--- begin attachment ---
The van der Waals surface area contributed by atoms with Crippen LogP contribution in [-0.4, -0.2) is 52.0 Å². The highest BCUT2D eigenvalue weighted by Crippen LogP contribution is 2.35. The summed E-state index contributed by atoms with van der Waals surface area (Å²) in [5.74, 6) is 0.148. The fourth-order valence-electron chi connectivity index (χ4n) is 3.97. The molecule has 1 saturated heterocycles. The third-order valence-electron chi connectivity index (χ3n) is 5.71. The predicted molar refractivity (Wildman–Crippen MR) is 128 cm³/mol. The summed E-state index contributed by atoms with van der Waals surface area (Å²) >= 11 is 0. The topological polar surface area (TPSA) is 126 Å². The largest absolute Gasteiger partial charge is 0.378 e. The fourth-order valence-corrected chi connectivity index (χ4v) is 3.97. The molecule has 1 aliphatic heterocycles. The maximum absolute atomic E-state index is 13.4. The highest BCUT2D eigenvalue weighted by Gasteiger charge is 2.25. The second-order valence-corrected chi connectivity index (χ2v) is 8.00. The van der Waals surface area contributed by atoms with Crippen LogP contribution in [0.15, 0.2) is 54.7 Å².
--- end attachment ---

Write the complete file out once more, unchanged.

The van der Waals surface area contributed by atoms with Crippen LogP contribution in [-0.4, -0.2) is 52.0 Å². The highest BCUT2D eigenvalue weighted by Crippen LogP contribution is 2.35. The summed E-state index contributed by atoms with van der Waals surface area (Å²) in [5.74, 6) is 0.148. The fourth-order valence-electron chi connectivity index (χ4n) is 3.97. The molecule has 1 saturated heterocycles. The third-order valence-electron chi connectivity index (χ3n) is 5.71. The predicted molar refractivity (Wildman–Crippen MR) is 128 cm³/mol. The summed E-state index contributed by atoms with van der Waals surface area (Å²) >= 11 is 0. The topological polar surface area (TPSA) is 126 Å². The largest absolute Gasteiger partial charge is 0.378 e. The fourth-order valence-corrected chi connectivity index (χ4v) is 3.97. The molecule has 1 aliphatic heterocycles. The maximum absolute atomic E-state index is 13.4. The highest BCUT2D eigenvalue weighted by Gasteiger charge is 2.25. The second-order valence-corrected chi connectivity index (χ2v) is 8.00. The van der Waals surface area contributed by atoms with Crippen LogP contribution in [0.15, 0.2) is 54.7 Å².